Coming off a year when Hamilton took a leading role in the sport’s stand against racial injustice and social inequality with the Black Lives Matter campaign, he stressed that F1 cannot ignore human rights issues in the countries it visits.
“There are issues all around the world but I do not think we should be going to these countries and just ignoring what is happening in those places, arriving, having a great time and then leave,” the Mercedes driver said in a press conference ahead of the season-opening race in Bahrain.
A Bahraini government spokesperson told CNN it has a “zero-tolerance policy towards mistreatment of any kind.”
“The government of Bahrain has a zero-tolerance policy towards mistreatment of any kind and has put in place internationally recognized human rights safeguards,” it said in a statement.
“A range of institutional and legal reforms have been implemented in close collaboration with international governments and independent experts, including the establishment of a wholly independent Ombudsman – the first of its kind in the region – which will fully and independently investigate any allegation of mistreatment.
“Furthermore, the National Institute for Human Rights – created with the assistance of the UN Office of the High Commissioner for Human Rights – has independent oversight of promoting and protecting human rights within the kingdom. In line with international norms, where arrests take place and convictions are sought due to clear breaches of the law, these rely on the process of an independent court system which upholds the legal rights of all individuals throughout.”
Human rights groups have repeatedly criticized the tiny island kingdom for stamping out dissent, arresting critics of the government and violently quashing protests. In 2011, a popular uprising against the country’s leadership prompted a wave of arrests.
In December, Hamilton said he received a letter from 11-year-old Ahmed Ramadhan, the son of a man facing the death penalty in Bahrain, asking for help.
Hamilton, after admitting the letter “weighed quite heavily” on him, says that he has spent the past few months educating himself on the alleged human rights issues in the country.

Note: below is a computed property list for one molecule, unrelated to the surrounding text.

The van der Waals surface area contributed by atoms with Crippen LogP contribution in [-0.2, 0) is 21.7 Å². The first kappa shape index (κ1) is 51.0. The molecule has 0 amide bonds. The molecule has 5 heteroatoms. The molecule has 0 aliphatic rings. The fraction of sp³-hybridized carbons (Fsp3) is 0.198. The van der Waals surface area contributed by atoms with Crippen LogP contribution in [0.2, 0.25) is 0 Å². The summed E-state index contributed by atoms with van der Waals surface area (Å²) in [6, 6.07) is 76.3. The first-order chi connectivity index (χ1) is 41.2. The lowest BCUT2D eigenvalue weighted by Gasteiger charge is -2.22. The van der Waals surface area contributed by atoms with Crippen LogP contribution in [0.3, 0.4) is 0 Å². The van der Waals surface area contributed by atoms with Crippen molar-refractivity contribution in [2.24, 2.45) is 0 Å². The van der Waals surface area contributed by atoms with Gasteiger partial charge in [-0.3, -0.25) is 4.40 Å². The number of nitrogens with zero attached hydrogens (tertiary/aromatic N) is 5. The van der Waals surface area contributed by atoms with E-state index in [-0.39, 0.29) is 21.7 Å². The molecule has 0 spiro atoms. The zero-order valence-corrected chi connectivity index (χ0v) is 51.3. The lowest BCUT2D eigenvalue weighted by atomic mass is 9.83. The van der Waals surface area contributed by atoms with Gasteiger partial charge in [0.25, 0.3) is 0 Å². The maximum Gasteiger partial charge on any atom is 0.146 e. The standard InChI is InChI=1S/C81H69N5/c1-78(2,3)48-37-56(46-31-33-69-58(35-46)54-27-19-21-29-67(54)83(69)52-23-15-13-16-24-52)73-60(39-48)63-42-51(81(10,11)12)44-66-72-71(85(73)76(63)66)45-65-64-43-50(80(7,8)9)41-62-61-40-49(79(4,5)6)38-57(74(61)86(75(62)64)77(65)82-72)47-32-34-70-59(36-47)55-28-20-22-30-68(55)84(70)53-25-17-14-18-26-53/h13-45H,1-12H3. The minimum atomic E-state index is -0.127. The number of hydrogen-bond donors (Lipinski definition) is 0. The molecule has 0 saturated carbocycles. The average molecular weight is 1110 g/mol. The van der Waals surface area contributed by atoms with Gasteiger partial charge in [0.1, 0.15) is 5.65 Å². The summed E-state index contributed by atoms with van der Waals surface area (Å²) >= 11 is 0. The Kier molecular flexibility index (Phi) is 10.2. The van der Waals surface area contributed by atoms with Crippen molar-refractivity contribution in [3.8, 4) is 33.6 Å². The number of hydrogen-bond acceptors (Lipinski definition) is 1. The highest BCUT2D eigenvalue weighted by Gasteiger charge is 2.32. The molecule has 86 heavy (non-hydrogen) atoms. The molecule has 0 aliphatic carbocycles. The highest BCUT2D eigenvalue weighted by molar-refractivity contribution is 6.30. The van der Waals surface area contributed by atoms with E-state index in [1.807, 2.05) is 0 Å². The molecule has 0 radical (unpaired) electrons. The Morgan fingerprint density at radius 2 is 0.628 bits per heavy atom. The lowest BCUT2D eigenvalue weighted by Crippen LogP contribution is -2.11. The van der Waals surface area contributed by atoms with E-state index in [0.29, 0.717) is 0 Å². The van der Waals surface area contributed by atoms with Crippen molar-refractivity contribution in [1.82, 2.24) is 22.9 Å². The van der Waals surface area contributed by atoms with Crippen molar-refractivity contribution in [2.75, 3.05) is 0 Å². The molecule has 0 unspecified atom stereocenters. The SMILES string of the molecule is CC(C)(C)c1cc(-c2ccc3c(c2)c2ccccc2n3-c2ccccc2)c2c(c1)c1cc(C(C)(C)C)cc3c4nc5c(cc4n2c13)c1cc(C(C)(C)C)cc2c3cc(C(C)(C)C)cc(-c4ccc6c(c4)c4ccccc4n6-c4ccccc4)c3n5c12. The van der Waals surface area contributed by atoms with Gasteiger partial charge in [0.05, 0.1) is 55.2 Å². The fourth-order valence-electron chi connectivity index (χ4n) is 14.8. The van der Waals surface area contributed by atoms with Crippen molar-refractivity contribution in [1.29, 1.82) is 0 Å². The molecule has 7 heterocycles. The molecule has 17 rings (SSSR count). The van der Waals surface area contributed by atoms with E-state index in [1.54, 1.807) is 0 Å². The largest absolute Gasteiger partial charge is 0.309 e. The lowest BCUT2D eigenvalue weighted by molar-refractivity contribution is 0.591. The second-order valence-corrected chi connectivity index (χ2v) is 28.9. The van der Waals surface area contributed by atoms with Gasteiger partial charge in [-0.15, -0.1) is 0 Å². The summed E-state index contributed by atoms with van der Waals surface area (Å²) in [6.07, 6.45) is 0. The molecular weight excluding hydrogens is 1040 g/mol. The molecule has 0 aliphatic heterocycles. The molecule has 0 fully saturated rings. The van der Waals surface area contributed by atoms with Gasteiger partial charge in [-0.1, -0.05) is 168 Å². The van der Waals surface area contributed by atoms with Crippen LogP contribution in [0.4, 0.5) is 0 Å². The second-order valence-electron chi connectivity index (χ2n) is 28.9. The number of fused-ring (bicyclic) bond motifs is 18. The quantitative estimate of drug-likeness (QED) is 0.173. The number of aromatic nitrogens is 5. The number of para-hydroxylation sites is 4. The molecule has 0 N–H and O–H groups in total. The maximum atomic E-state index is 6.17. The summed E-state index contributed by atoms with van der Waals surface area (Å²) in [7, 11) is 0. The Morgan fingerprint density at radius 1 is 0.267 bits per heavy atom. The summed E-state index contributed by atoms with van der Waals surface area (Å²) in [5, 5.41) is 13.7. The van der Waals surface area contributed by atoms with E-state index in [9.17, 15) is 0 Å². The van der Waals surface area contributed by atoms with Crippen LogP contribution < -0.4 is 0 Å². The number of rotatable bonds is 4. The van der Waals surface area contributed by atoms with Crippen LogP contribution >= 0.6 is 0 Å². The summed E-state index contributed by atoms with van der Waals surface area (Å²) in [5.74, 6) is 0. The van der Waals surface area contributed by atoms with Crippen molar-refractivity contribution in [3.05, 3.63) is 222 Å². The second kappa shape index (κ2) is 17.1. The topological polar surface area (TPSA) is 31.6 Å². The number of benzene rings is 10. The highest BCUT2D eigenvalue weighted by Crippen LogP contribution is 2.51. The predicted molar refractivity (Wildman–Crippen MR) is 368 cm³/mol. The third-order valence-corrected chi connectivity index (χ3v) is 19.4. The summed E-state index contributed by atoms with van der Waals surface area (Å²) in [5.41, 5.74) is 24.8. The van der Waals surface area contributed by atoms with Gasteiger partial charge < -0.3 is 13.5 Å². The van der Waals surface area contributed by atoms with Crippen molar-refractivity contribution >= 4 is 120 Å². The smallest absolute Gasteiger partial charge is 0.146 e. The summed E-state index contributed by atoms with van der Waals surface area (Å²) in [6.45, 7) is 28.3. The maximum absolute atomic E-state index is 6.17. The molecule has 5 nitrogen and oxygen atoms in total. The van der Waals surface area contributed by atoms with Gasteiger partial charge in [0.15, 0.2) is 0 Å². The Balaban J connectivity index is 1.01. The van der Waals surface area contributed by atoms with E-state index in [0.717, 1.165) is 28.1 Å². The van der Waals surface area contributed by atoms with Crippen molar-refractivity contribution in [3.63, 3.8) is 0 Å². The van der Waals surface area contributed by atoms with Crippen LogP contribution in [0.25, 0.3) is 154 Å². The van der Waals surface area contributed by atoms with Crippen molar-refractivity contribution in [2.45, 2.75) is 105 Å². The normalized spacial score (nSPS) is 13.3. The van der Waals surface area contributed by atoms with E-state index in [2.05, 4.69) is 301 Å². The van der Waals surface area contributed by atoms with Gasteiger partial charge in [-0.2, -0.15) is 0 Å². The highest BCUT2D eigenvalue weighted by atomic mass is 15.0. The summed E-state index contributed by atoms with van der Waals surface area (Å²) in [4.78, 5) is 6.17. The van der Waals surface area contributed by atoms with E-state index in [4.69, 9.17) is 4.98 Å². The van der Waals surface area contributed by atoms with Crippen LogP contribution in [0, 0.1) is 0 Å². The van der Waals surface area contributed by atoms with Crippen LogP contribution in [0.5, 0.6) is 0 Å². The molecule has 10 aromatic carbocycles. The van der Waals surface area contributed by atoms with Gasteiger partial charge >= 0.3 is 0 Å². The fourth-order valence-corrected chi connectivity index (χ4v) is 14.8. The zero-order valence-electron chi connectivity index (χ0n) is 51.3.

“Coming here all these years, I was not aware of all of the details of the human rights issues. I have spent time speaking to legal human rights experts… to human rights organizations like Amnesty,” he explained.
“I have been to see the UK ambassador here in Bahrain and spoken to Bahrain officials also. At the moment, the steps I have taken have been private, and I think that is the right way to go out about it… but I am definitely committed to helping in any way I can.”
In an open letter dated Wednesday, a coalition of 24 human rights groups – including the Bahrain Institute for Rights and Democracy (BIRD) – urged new F1 CEO Stefano Domenicali to launch an independent inquiry into the Bahrain Grand Prix.
In a statement sent to CNN, an F1 spokesperson reiterated the sport’s “unique role in bringing different cultures together.”
“Formula 1 and the FIA fully believe that sport has always had a unique role in bringing different cultures together and crossing borders, being a force for good. We believe that shutting countries off from sport is not the right approach and engagement is far better than isolation. Sports like Formula 1 provide millions of people around the world with joy and excitement and we want to ensure that everyone has the opportunity access and enjoy the world of sport regardless of their background.
“We have always been clear with all race promoters and Governments with which we deal worldwide that we take violence, abuse of human rights and repression very seriously. Our human rights policy is very clear and states that the Formula 1 companies are committed to respecting internationally recognised human rights in its operations globally and have made our position on human rights clear to all our partners and host countries who commit to respect human rights in the way their events are hosted and delivered.”
“After years of engagement with F1 over their activities in Bahrain, we should not still be hearing shocking accounts of children being locked up for protesting against the race,” Sayed Ahmed Alwadaei, director of the BIRD, said.
“It has become clear that F1’s current human rights policy has not led to real change; it’s time for the new CEO to stop sportswashing and launch an independent inquiry.”
‘Sportswashing’ is a term used to describe governments using high-profile sporting events to project a favorable image of their country around the world.
In 2019, rights groups accused F1 of turning a blind eye to the plight of Bahraini activist Najah Yusuf, a critic of the Grand Prix.
They called for the race to be canceled and urged drivers, including Hamilton, to boycott it.
Neither Hamilton nor any other drivers publicly addressed the concerns at the time and the race went ahead as normal.
Yusuf was jailed by the government in 2017 before being released following a royal pardon in August 2019.
In 2018, following criticism over her case, the country’s Ministry of Foreign Affairs said: “All individuals in the Kingdom are guaranteed fair and equal treatment within the criminal justice system.”
Caroline Faraj contributed to this report.